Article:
Friday, March 28, 2008

The Alternative Level of Excellence: Nelson Liriano

With the news that Roberto Alomar will ascend into the lofty ranks of the Blue Jays' Level of Excellence on April 4th, it got us to thinking that it's about frickin' time that we induce someone into our own Alternative Level of Excellence.

It also got us thinking about the dog's breakfast of second basemen that the team has gone through over the years. You have to feel for Tony Fernandez, who never knew what he was going to see when he turned to his left.

You've got your Damaso Garcias burnin' shit up in the locker room. You've got your Mike Sharpersons who barely made the vaguest of impressions. You've got your Manny Lees, who never wanted to play second or be called "Manny" in the first place. You've got your Garth Iorgs, who was already induced into our shrine.

But if we consider Iorg a part time second bagger at best, then one man stands above all others in the ranks of middle infield mediocrity. And that man is Nelson Liriano.

Fed up with that lot of marginal-at-best goofballs, the Jays thought they had landed on something special with Liriano. After first getting the call in 1987 to supplant Sharperson as the reigning Second Baseman of the Future, Liriano played 37 games and put up mediocre numbers (.652 OPS, 2 HRs and 10 RsBI). However, his 13 stolen bases were just enough to garner him a single vote in the Rookie of the Year voting, so obviously someone in the Toronto contingent had a mancrush on speedsters. (Liriano came in sixth behind some juiced-up ginger name McGwire.)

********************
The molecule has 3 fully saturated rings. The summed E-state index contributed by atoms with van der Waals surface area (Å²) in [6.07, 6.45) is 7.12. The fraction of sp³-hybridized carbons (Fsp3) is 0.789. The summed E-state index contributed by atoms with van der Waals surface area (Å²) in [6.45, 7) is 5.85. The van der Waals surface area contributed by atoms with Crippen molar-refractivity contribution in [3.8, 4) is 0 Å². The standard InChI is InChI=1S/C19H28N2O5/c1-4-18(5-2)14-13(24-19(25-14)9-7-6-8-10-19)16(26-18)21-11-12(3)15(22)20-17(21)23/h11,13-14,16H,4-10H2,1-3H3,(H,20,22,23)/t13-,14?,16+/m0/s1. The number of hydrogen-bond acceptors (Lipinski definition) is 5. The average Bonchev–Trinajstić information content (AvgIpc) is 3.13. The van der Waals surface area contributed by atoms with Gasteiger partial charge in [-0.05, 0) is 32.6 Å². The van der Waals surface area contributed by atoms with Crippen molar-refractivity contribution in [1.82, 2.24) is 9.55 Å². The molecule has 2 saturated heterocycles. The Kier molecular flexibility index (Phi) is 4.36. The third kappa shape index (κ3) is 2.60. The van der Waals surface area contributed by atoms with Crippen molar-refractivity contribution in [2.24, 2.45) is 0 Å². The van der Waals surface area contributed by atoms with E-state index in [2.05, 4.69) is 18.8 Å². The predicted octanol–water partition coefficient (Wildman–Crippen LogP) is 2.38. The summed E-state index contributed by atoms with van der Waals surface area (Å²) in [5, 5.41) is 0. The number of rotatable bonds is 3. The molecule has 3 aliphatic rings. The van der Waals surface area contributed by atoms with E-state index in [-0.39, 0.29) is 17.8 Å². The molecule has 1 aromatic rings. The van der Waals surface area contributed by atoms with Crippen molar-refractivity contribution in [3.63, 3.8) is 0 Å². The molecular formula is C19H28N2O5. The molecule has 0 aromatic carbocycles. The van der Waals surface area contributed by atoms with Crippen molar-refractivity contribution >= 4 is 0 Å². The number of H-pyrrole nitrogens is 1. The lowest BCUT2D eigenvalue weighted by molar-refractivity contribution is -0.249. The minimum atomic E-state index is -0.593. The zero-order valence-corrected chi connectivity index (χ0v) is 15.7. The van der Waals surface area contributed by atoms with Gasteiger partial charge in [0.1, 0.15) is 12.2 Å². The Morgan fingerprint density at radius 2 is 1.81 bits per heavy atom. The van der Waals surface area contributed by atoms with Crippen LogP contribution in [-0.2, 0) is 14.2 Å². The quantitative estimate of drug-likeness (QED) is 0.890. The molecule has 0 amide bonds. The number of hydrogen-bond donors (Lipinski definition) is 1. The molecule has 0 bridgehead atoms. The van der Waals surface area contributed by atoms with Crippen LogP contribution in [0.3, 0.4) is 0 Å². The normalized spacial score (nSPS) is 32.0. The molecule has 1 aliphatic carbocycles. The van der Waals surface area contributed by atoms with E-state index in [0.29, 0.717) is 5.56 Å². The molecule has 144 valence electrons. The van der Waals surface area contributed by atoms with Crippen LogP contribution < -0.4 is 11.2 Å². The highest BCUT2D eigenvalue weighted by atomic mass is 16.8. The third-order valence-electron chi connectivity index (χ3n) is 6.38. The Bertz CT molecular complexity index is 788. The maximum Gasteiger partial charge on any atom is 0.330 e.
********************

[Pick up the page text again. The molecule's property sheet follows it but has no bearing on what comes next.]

Liriano spent much of the next season watching from the bench, and did little to push the reluctant secong baseman Manuel Lee out of the starting spot. (It's really saying something about your lack of offensive prowess when Manny Lee's got close to 70 points in OPS over you.) Moreover, Liriano made 12 errors in 80 games at second for a less-than-dazzling .961 fielding percentage. But, again, he stole 12 bags, and in that era, that meant something. Supposedly.

In 1989, Liriano finally stepped up and grasped the brass ring (or is that the Brass Rail...we always confuse the two.) In 122 games at second, Liriano managed to keep his errors steady at 12, and shone (well, in relative terms) with .707 OPS, 5 HRs and 53 RsBI. And since you asked, 16 steals. Plus, he swiped three more bags in three playoffs.

But as Trooper once sang so poignantly, Liriano was here for a good time, not a long time. In 1990, his numbers dipped into the microscopic realm. We don't think we've ever seen anything quite as small as a .294 slugging percentage, but we've never stood next to Torgen at the urinal. (Hey-o!) Liriano was supplanted one last time by Lee, before getting shipped to Minnesota in a trade for (seriously, get a load of this) John Candelaria. Yikes.

The rest of Liriano's post-Jays career is all a bit of a non-descript blur (Minny, minors, expansion Rockies, sucky Bucs, Royals and back to the Rockies.) It is notable that when all was said and done, Nellie finished off his career with more triples than homers : 27 to 25, helped along by the seven that he put up in a third of a season on the pool table felt in the Metrodome.